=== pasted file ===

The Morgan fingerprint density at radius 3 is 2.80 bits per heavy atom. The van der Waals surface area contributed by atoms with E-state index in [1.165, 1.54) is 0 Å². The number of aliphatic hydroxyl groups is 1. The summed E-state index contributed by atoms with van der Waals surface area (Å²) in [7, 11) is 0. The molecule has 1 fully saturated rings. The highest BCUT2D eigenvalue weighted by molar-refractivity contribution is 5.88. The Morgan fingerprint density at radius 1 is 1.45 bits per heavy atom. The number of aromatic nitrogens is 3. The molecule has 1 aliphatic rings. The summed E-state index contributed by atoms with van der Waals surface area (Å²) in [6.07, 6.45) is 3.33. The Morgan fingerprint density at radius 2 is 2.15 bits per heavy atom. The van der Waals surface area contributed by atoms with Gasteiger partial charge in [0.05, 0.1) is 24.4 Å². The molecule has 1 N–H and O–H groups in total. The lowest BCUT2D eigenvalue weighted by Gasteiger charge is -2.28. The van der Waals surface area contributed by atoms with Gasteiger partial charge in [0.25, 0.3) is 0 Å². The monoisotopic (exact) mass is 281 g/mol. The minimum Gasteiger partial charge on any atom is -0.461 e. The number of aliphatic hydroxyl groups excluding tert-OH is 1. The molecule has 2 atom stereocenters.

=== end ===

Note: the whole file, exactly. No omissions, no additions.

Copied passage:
The Morgan fingerprint density at radius 3 is 2.80 bits per heavy atom. The van der Waals surface area contributed by atoms with E-state index in [1.165, 1.54) is 0 Å². The number of aliphatic hydroxyl groups is 1. The summed E-state index contributed by atoms with van der Waals surface area (Å²) in [7, 11) is 0. The molecule has 1 fully saturated rings. The highest BCUT2D eigenvalue weighted by molar-refractivity contribution is 5.88. The Morgan fingerprint density at radius 1 is 1.45 bits per heavy atom. The number of aromatic nitrogens is 3. The molecule has 1 aliphatic rings. The summed E-state index contributed by atoms with van der Waals surface area (Å²) in [6.07, 6.45) is 3.33. The Morgan fingerprint density at radius 2 is 2.15 bits per heavy atom. The van der Waals surface area contributed by atoms with Gasteiger partial charge in [0.05, 0.1) is 24.4 Å². The molecule has 1 N–H and O–H groups in total. The lowest BCUT2D eigenvalue weighted by Gasteiger charge is -2.28. The van der Waals surface area contributed by atoms with Gasteiger partial charge in [0.25, 0.3) is 0 Å². The monoisotopic (exact) mass is 281 g/mol. The minimum Gasteiger partial charge on any atom is -0.461 e. The number of aliphatic hydroxyl groups excluding tert-OH is 1. The molecule has 2 atom stereocenters.